All parents want their children to receive a great education. This desire is understandable because a solid education significantly improves a young person’s chances of success in life. In particular, literacy and numeracy have been and still are the foundational skills that will never become obsolete. No one should ever graduate from high school without mastering these basic skills.
There are more than 170,000 K-12 students in public or fully funded separate (Roman Catholic) schools in Saskatchewan.1 The vast majority of Saskatchewan parents rely on public education to provide their children with the skills and knowledge that they will need in the future. In many cases, things go well, and parents are satisfied. Unfortunately, this does not always occur.
Although Saskatchewan’s education system has many positive features, there is significant room for improvement. Recent test results from the Programme for International Student Assessment (PISA) show that over the last decade Saskatchewan students consistently scored below the Canadian average in reading, mathematics and science. During that same period, the reading and mathematics scores of Saskatchewan students declined.2
Many Saskatchewan parents are beginning to worry that the schools are not teaching the basics and are using their children as guinea pigs for unproven and ineffective educational strategies. They wonder why their kids no longer have spelling tests, learn basic grammar or memorize the times tables. Often, their concerns are dismissed with the claim that “research proves” the effectiveness of a new strategy or initiative, no matter how bizarre it sounds to parents.
A debate over the relevance of standardized testing dominated much of the education discussion across the province last year. Critics argued that these tests stifle the creativity of teachers and lower the quality of education in Saskatchewan schools, and supporters argued that standardized tests are an important accountability tool. Both sides claimed to put the interests of students first, but obviously only one side can be correct. In the midst of a debate that seemed to generate more heat than light, parents were left to try to figure out which side was right.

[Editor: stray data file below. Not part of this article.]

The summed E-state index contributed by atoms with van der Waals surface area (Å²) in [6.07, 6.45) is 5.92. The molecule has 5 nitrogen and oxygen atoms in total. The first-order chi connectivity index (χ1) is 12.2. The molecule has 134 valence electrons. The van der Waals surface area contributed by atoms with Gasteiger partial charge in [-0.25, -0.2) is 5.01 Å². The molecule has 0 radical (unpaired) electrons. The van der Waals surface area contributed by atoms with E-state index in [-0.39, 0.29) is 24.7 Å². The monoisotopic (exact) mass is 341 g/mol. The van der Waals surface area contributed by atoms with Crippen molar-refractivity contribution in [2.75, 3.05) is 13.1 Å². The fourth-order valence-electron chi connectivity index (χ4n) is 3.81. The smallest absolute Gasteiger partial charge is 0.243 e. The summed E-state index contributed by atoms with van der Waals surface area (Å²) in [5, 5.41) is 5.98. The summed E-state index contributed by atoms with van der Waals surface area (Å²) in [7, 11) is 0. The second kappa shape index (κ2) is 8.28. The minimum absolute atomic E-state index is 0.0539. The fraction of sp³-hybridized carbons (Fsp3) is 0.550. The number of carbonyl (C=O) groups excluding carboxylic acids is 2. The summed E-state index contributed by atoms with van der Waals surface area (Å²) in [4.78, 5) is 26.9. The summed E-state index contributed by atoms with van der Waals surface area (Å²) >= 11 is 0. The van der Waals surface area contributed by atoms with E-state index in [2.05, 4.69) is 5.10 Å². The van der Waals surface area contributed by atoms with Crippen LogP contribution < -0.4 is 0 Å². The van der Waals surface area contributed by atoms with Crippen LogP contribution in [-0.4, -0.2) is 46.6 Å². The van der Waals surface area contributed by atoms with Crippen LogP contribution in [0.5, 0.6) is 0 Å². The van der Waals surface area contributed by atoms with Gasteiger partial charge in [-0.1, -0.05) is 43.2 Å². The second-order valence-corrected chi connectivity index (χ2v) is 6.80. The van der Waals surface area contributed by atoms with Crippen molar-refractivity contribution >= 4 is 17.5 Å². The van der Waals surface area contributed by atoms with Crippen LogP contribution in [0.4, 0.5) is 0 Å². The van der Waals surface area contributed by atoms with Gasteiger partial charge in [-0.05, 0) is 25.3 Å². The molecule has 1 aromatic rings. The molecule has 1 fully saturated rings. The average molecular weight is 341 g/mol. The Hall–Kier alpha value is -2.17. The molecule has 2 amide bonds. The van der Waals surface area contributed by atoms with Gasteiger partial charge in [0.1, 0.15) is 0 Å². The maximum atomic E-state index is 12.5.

This confusion becomes even worse when parents get their children’s report cards and find that traditional percentage grades have been replaced with confusing descriptions such as “evident,” “emerging” or “needs support.” Decoding these words is no easy task for parents and makes it that much harder for them to know how well their children are actually doing in the core subjects. Unfortunately, the concerns of parents have often been ignored, as school administrators continue to blindly follow the recommendations of the latest educational gurus.
So what are parents supposed to do? Where can parents go to get information to push back against some of the foolish fads that are taking hold of education in Saskatchewan? Unfortunately, parents are often on their own in the fight against an entrenched ideology that is supported by an entrenched bureaucracy. School administrators and teachers know that they only need to w ait out the concerned parents, who will eventually give up in frustration at the stream of edu-babble thrown at them. Some of these parents will ultimately decide to home-school their children or send them to private schools.
This handbook fills a void in this debate by providing parents with answers to some of the common arguments made by proponents of the latest education fads. It translates some of the most commonly used jargon into common English and shows why parents should not be intimidated by the stock phrase “research shows” when school officials spurt it out. Parents and other readers may be surprised at just how compelling the research evidence is for the more traditional teaching techniques. This handbook will make parents wonder how these unsupported fads keep returning.
Let us begin by looking at the philosophy that underlies some recent education trends.